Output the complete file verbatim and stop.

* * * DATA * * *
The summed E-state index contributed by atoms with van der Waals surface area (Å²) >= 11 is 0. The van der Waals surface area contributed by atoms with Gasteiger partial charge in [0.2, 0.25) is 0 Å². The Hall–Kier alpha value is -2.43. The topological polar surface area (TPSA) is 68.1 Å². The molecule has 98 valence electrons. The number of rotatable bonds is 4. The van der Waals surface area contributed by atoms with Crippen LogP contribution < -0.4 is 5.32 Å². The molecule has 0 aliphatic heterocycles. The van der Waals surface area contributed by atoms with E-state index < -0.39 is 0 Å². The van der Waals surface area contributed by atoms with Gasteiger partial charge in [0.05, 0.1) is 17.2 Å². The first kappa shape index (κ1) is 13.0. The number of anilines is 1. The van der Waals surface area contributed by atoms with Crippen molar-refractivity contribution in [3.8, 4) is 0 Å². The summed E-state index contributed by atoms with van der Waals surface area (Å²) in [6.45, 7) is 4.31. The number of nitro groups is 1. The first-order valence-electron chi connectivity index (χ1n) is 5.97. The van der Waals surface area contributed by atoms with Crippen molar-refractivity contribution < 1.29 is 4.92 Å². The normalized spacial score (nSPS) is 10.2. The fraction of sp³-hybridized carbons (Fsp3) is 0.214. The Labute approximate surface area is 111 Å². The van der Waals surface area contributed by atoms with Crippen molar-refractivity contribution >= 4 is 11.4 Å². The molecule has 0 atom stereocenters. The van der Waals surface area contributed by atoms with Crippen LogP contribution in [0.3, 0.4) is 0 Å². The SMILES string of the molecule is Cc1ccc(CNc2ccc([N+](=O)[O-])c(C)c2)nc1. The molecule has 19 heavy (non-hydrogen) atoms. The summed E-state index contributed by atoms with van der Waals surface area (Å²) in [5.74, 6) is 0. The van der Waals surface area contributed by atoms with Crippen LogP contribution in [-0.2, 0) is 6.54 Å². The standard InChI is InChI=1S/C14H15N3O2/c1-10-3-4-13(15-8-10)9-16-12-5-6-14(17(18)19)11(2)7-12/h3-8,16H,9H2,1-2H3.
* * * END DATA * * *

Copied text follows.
The summed E-state index contributed by atoms with van der Waals surface area (Å²) >= 11 is 0. The van der Waals surface area contributed by atoms with Gasteiger partial charge in [0.2, 0.25) is 0 Å². The Hall–Kier alpha value is -2.43. The topological polar surface area (TPSA) is 68.1 Å². The molecule has 98 valence electrons. The number of rotatable bonds is 4. The van der Waals surface area contributed by atoms with Crippen LogP contribution < -0.4 is 5.32 Å². The molecule has 0 aliphatic heterocycles. The van der Waals surface area contributed by atoms with E-state index < -0.39 is 0 Å². The van der Waals surface area contributed by atoms with Gasteiger partial charge in [0.05, 0.1) is 17.2 Å². The first kappa shape index (κ1) is 13.0. The number of anilines is 1. The van der Waals surface area contributed by atoms with Crippen molar-refractivity contribution in [3.8, 4) is 0 Å². The summed E-state index contributed by atoms with van der Waals surface area (Å²) in [6.45, 7) is 4.31. The number of nitro groups is 1. The first-order valence-electron chi connectivity index (χ1n) is 5.97. The van der Waals surface area contributed by atoms with Crippen molar-refractivity contribution < 1.29 is 4.92 Å². The normalized spacial score (nSPS) is 10.2. The fraction of sp³-hybridized carbons (Fsp3) is 0.214. The Labute approximate surface area is 111 Å². The van der Waals surface area contributed by atoms with Crippen molar-refractivity contribution >= 4 is 11.4 Å². The molecule has 0 atom stereocenters. The van der Waals surface area contributed by atoms with Crippen LogP contribution in [0.3, 0.4) is 0 Å². The SMILES string of the molecule is Cc1ccc(CNc2ccc([N+](=O)[O-])c(C)c2)nc1. The molecule has 19 heavy (non-hydrogen) atoms. The summed E-state index contributed by atoms with van der Waals surface area (Å²) in [5.74, 6) is 0. The van der Waals surface area contributed by atoms with Crippen LogP contribution in [-0.2, 0) is 6.54 Å². The standard InChI is InChI=1S/C14H15N3O2/c1-10-3-4-13(15-8-10)9-16-12-5-6-14(17(18)19)11(2)7-12/h3-8,16H,9H2,1-2H3.